IMarEST UAE supports heterogeneity in Shipping
The IMarEST UAE Branch hosted a lady marine engineer, in an immersive experience sharing session, supporting the inclusion of women in the shipping industry, in an in-person meeting attended by the Middle East maritime fraternity.
Opening the stimulating event, with a video of Capt. Radhika Menon (the first woman to receive the IMO Award for Exceptional Bravery at Sea), Master of an Aframax Tanker, who rescued seven fishermen from a sinking fishing boat in tumultuous seas, in the Bay of Bengal in June 2015, NIKEEL IDNANI, Honorary Secretary of the IMarEST UAE branch, took a pragmatic approach to gender diversity, which he explained creates more skills, brings fresh ideas and a different point of view. But in practice, the path to achieving this vision is riddled with obstructions.
Taking the helm, the guest speaker Ms. NYARI NAIN, provided the barometer of equality and diversity reflected in her personal journey from a Junior Engineer to First Engineer, progressing to become what she is today, a Superintendent Engineer with Maersk Line, based in Mumbai.
She candidly revealed that the primary reason why women are not encouraged to enter the maritime industry are the perceptions that such jobs require skills more associated with men.
Traditionally, both families and society do not encourage women to choose seafaring as their career as historically the maritime industry has been male-dominated. She stressed the need to resist the tyranny of low expectations and deliberate over the predominance of inequality.
With ideas worth spreading, Nyari is a TEDx speaker and an Indian national level volleyball player who has been awarded the Young Seafarer achievement award by the Director General of Shipping, Govt of India. She was initially fearful of having to deal with sexual harassment while at sea and as a self-defence precaution, carried pepper spray which she thankfully confessed remains unused. However, she was not so lucky with discrimination on her first ship from gender stereotypes and had to go the extra mile to earn the trust and support from co-workers. Currently, the level of equality may not be perfect, but by embracing the talent and value of women, the industry has the potential to reset the cadence and become more open to change. As more women join the ranks in the shipping industry, they will act as catalysts for change and shape the future of shipping.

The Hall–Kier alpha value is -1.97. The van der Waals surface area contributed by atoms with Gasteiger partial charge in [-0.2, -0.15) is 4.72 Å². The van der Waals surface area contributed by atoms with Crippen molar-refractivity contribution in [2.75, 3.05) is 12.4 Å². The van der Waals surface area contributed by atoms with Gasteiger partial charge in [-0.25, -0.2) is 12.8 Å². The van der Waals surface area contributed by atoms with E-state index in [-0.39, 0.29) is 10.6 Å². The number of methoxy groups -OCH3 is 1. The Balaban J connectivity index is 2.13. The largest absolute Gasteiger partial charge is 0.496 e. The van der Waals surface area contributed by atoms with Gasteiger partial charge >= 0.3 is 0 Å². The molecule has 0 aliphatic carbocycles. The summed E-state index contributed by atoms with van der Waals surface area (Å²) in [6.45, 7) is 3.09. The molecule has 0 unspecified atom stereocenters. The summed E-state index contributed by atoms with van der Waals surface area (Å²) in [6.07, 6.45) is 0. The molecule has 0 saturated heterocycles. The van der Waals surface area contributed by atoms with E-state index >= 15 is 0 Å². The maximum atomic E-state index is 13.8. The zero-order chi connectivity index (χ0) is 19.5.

Nyari shared first-hand experiences on the challenges she faced as a woman onboard with references to the working conditions, attitudes, and social behaviour of multi-cultural crews.
Her story like journey kept the 55 people audience engaged and served as an inspiration to the women to follow and men to accept. Although women make up only an estimated 2% of the world’s maritime workforce, Nyari was encouraged by the laudable efforts of organizations such as the IMO which engenders a more inclusive environment and in particular offers support for women who are significantly underrepresented in shipping.
The chief guest for the evening Capt. SAHAR RASTI, the UAE’s first female ship captain and founder of SJR Group, joined Nyari on the stage at the Dubai International Seafarers Centre where she discussed thought-provoking challenges women face and her own journey and growth as a sea captain.
Bringing the role of the IMarEST into perspective, Nikeel referred to its mission to be the international organization of choice for everyone concerned with MARINE activities, irrespective of gender. He brought to light, the honourable platform of the IMarEST, which is to provide professional leadership, share knowledge and experiences based upon integrity, quality and most importantly fairness. And in that regard the IMarEST has several initiatives such as the Women’s Network and Gender Equality Partnership scheme which aims at making a difference globally to the role of women within the marine sector. Nikeel said, “To effectively alleviate prejudices and promote unity in shipping, diversity must be celebrated. Strength lies in differences, not in similarities. A lot of different components work in unison to make a smooth-running engine”.
The strong consensus was that the IMarEST UAE branch once again executed its fiduciary responsibilities to act bona fide for the benefit of the Middle East maritime stakeholders in shaping thoughts, empowering leadership, and demolishing the commonly held but inaccurate myth that Shipping is an industry stuck in the past.
Source: Institute of Marine Engineering, Science & Technology (IMarEST)